SSL for ERC

ERC is fully equipped to connect to SSL/TLS-enabled servers (e.g. OFTC and Freenode) however, Certificate Authentication support is rather untested.

For the purposes of this guide, head on over to the following OFTC page to get an idea on how to create the necessary certificates

To get started, ensure that SSL/TLS support is enabled in your emacs init file:

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(require 'tls)
(require 'erc)

This allows us to set the tls-program variable that calls external tools openssl or gnutls-cli to perform the actual connection.

To see how the variable is initally defined:
[F1] V tls-program

You’ll notice that there are several options for tls-program. tls-program will cycle through the commands until a connection is established with the fallback.

Note that while you can add CA-chain and accompanying keys to gnutls-cli, ERC may fail to recognise them, and will proceed to create the secure connection using gnutls without certificate authentication.

I personally use OpenSSL:

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(setq tls-program '("openssl s_client -connect %h:%p -no_ssl2 -ign_eof
-CAfile /home/ootput/.private/certs/CAs.pem
-cert /home/ootput/.private/certs/nick.pem"
"gnutls-cli --priority secure256
--x509cafile /home/ootput/.private/certs/CAs.pem
--x509certfile /home/ootput/.private/certs/nick.pem -p %p %h"
"gnutls-cli --priority secure256 -p %p %h"))

Please note that your distro’s implementation of libgnutls may also be unsuitable for CA-chaining.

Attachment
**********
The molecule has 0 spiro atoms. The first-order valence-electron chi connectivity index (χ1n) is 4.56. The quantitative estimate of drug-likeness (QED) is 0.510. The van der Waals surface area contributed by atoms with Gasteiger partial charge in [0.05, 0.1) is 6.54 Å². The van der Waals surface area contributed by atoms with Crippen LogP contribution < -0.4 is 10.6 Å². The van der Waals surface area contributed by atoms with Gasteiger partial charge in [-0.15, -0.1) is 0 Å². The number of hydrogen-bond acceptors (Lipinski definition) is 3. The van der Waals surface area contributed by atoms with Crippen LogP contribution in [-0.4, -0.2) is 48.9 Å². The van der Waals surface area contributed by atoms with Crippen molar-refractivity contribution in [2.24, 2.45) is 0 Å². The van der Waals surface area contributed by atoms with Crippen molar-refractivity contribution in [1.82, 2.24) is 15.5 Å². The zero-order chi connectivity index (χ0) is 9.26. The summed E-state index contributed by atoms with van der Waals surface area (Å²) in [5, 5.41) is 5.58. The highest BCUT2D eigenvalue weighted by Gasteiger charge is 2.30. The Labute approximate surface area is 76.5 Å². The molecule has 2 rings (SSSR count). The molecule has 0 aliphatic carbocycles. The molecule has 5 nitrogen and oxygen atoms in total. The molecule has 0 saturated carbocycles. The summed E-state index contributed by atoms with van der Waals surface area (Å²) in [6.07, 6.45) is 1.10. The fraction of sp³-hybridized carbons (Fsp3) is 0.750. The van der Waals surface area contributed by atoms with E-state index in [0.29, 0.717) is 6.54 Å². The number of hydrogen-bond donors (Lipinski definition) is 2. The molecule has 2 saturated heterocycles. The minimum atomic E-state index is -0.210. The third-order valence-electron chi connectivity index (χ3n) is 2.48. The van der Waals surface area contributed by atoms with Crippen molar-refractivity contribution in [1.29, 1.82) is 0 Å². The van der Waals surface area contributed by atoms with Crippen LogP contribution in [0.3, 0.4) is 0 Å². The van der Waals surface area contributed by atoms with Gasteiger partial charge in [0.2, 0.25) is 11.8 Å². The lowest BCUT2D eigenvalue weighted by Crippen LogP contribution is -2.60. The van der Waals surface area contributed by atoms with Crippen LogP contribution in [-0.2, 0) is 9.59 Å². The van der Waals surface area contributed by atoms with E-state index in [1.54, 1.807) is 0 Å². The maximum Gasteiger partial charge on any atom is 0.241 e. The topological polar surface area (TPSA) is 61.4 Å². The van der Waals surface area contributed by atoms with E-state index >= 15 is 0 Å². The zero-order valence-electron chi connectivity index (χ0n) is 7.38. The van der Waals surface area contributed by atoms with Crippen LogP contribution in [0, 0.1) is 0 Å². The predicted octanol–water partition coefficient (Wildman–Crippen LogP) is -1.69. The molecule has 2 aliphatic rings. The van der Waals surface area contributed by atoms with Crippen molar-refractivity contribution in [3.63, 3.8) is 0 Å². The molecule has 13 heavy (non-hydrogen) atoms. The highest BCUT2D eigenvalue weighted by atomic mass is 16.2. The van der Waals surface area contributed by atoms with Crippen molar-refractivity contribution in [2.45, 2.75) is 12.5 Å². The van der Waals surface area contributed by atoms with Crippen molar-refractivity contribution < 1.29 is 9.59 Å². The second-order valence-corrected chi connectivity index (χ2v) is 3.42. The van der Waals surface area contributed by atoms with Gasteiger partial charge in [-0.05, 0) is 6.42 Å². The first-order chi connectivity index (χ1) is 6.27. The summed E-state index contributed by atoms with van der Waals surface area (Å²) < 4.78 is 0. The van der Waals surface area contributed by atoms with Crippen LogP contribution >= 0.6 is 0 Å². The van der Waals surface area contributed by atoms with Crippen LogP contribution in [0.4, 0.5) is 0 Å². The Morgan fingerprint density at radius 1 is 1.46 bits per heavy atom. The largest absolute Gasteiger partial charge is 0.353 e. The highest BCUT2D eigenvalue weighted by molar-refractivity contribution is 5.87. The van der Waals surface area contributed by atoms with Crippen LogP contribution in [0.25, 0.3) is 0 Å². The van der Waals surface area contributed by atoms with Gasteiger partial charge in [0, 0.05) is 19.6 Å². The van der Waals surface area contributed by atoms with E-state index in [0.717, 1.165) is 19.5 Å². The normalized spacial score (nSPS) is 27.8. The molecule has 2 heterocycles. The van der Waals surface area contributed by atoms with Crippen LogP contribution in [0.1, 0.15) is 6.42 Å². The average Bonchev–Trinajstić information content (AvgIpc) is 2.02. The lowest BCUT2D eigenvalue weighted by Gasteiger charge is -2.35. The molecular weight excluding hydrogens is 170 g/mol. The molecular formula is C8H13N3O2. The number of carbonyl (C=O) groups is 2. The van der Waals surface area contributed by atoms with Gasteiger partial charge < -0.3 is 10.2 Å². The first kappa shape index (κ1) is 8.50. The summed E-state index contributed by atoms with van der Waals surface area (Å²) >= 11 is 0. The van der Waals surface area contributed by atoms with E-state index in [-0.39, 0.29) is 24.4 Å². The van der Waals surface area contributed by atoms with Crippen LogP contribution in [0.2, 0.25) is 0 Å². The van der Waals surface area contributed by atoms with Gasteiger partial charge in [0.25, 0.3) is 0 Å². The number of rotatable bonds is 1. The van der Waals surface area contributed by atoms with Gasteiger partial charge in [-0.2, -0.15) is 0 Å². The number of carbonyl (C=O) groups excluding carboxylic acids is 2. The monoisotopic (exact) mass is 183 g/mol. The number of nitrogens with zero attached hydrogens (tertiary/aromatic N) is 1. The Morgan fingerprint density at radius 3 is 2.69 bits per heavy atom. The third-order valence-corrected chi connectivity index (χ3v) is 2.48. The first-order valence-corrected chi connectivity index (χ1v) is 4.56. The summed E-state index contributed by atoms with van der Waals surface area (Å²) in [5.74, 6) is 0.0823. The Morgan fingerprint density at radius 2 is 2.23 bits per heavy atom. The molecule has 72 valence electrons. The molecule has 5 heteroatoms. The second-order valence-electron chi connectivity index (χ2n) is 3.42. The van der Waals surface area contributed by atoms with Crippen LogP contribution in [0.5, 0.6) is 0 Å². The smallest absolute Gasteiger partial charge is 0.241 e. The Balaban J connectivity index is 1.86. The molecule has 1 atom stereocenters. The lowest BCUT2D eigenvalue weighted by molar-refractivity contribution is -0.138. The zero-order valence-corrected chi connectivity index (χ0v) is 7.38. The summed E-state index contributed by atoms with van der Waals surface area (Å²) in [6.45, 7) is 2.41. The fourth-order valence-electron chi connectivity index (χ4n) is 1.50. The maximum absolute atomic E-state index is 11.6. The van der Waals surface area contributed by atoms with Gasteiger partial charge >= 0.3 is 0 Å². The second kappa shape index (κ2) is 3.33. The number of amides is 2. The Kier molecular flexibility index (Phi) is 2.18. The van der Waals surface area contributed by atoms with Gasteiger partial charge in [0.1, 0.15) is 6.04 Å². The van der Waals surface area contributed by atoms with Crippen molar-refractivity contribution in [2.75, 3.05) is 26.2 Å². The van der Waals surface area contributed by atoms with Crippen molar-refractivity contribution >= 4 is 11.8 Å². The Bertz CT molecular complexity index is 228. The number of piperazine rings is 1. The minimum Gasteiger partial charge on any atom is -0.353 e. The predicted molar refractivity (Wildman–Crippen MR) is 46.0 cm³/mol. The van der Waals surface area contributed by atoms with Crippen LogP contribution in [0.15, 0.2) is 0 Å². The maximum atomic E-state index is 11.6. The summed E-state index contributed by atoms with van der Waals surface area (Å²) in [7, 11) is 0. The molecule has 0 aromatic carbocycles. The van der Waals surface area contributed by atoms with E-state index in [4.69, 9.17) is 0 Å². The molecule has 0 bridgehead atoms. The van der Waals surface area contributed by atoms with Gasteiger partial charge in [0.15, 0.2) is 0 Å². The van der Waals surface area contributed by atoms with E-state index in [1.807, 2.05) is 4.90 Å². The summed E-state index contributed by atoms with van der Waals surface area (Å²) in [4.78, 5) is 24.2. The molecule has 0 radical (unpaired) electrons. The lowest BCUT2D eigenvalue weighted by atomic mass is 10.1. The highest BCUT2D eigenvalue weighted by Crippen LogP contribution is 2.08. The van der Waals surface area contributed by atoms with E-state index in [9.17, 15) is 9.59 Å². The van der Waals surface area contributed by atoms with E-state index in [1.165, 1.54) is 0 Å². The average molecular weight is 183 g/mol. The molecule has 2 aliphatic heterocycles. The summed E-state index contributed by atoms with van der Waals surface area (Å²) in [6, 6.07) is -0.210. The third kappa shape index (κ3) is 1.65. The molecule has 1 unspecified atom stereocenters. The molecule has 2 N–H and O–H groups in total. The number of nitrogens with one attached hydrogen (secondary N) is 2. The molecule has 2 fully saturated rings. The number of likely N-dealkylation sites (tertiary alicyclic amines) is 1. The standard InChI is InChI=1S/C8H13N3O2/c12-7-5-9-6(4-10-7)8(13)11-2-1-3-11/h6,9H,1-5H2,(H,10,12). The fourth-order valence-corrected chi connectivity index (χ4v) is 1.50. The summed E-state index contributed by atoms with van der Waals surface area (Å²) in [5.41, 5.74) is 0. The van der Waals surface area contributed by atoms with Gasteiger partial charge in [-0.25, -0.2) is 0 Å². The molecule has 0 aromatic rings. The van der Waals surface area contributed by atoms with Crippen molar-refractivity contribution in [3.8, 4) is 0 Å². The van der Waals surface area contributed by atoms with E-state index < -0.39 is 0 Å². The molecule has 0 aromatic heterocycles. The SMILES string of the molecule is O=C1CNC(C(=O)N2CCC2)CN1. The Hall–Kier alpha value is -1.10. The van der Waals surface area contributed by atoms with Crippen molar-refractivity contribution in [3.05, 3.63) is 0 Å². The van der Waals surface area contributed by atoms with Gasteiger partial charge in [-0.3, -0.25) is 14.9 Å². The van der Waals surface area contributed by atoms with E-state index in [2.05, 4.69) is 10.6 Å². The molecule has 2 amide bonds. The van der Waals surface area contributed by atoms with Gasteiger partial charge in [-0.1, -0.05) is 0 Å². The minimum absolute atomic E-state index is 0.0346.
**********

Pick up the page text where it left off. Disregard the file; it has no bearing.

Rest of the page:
Use of gnutls-cli is recommended for the future as most linux projects have sought to replace openssl dependencies with gnutls.

Now, assuming you’ve already enabled ‘erc, we can continue to work with the supplied erc-tls command:

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(defun start-irc ()
"Connect to IRC."
(interactive)
(erc-tls :server "irc.oftc.net" :port 6697
:nick "ootput" :full-name "ootput")
(erc :server "irc.freenode.net" :port 6667
:nick "ootput" :full-name "ootput")
(setq erc-autojoin-channels-alist '(("freenode.net" "#emacs" "#screen" "#ion")
("oftc.net" "#debian"))))

This will establish connection to OFTC on port 6697 (SSL), but more importantly, it will allow us to use certificates for transparent Nickserv auth.

; M-x start-irc

Enjoy your SSL-encrypted IRC session!

On OpenBSD

This blog does not currently contain many entries on OpenBSD, and I imagine this will be the case indefinitely. Simply put, my experiences with OpenBSD have been of the set-and-forget variety, and consequently do not warrant blog updates. Granted, setting up my first ever Soekris box to run OpenBSD was no easy feat - as I was still rather spoiled by various Linux distro installers. But, as with all BSDs, OpenBSD’s documentation was thoroughly fantastic, and it didn’t take long before I was able to add more OpenBSD boxes to my ever-expanding home network. On the very rare occasion when I needed to maintain a box, the process was extremely straightforward.

OpenBSD, you are toxically-delicious!

FreeBSD 8.0 on Server

Half a decade later, I have decided to use FreeBSD on my server machines (instead of Gentoo) - where, in 2003, I had a brief encounter with the highly unstable FreeBSD 5.0. Back then, I was more at home with Red Hat Linux (with the newly introduced RHCE program); and the ever-fussy FreeBSD 5.0 Release - which seemed more like a developer preview with its pronounced instability - had left a bad taste in my mouth.

Now, the problems that plagued FreeBSD 5 are all but forgotten. Earlier today, FreeBSD 8.0 was formally released to the public (the announcement can be found here,) and having installed it soon after, I can certainly say that all bodes well for the future of this Internet-serving superstar.

As a side note, several OpenBSD-on-Soekris boxes still manage the IP routing in my household. FreeBSD has managed to incorporate a lot of the security features of OpenBSD, but for routing purposes, the much slimmer and more efficient OpenBSD still reigns supreme.